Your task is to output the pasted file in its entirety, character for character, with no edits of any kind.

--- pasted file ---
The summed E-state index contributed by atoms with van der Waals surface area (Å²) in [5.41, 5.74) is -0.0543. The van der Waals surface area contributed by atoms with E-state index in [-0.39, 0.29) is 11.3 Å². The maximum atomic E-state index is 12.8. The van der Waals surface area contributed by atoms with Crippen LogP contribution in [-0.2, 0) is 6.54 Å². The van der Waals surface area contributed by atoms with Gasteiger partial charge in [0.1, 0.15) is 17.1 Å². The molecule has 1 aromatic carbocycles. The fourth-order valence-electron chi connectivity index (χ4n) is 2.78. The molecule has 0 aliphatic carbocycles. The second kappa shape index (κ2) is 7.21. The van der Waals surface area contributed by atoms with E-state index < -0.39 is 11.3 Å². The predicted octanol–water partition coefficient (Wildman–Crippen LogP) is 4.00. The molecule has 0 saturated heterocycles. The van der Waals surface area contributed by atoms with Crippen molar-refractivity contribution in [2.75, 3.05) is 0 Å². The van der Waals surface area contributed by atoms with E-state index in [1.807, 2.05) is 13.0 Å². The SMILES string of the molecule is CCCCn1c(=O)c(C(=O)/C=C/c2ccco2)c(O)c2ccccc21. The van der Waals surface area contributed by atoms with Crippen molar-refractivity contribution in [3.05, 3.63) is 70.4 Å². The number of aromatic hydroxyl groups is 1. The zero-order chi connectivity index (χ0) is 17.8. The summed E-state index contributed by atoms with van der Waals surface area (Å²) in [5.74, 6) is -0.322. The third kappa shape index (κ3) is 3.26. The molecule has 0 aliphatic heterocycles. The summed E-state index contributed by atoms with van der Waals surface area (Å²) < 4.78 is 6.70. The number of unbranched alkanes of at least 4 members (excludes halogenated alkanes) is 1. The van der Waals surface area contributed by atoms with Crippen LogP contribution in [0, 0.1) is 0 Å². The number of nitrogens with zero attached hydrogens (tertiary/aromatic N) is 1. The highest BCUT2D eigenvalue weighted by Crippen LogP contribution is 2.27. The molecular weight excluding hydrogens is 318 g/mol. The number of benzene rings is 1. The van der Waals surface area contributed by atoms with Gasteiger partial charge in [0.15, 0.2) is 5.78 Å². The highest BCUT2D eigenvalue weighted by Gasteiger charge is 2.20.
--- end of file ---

The summed E-state index contributed by atoms with van der Waals surface area (Å²) in [5.41, 5.74) is -0.0543. The van der Waals surface area contributed by atoms with E-state index in [-0.39, 0.29) is 11.3 Å². The maximum atomic E-state index is 12.8. The van der Waals surface area contributed by atoms with Crippen LogP contribution in [-0.2, 0) is 6.54 Å². The van der Waals surface area contributed by atoms with Gasteiger partial charge in [0.1, 0.15) is 17.1 Å². The molecule has 1 aromatic carbocycles. The fourth-order valence-electron chi connectivity index (χ4n) is 2.78. The molecule has 0 aliphatic carbocycles. The second kappa shape index (κ2) is 7.21. The van der Waals surface area contributed by atoms with E-state index < -0.39 is 11.3 Å². The predicted octanol–water partition coefficient (Wildman–Crippen LogP) is 4.00. The molecule has 0 saturated heterocycles. The van der Waals surface area contributed by atoms with Crippen molar-refractivity contribution in [2.75, 3.05) is 0 Å². The van der Waals surface area contributed by atoms with E-state index in [1.807, 2.05) is 13.0 Å². The SMILES string of the molecule is CCCCn1c(=O)c(C(=O)/C=C/c2ccco2)c(O)c2ccccc21. The van der Waals surface area contributed by atoms with Crippen molar-refractivity contribution in [3.05, 3.63) is 70.4 Å². The number of aromatic hydroxyl groups is 1. The zero-order chi connectivity index (χ0) is 17.8. The summed E-state index contributed by atoms with van der Waals surface area (Å²) in [5.74, 6) is -0.322. The third kappa shape index (κ3) is 3.26. The molecule has 0 aliphatic heterocycles. The summed E-state index contributed by atoms with van der Waals surface area (Å²) < 4.78 is 6.70. The number of unbranched alkanes of at least 4 members (excludes halogenated alkanes) is 1. The van der Waals surface area contributed by atoms with Crippen LogP contribution in [0, 0.1) is 0 Å². The number of nitrogens with zero attached hydrogens (tertiary/aromatic N) is 1. The highest BCUT2D eigenvalue weighted by Crippen LogP contribution is 2.27. The molecular weight excluding hydrogens is 318 g/mol. The number of benzene rings is 1. The van der Waals surface area contributed by atoms with Gasteiger partial charge in [0.15, 0.2) is 5.78 Å². The highest BCUT2D eigenvalue weighted by Gasteiger charge is 2.20.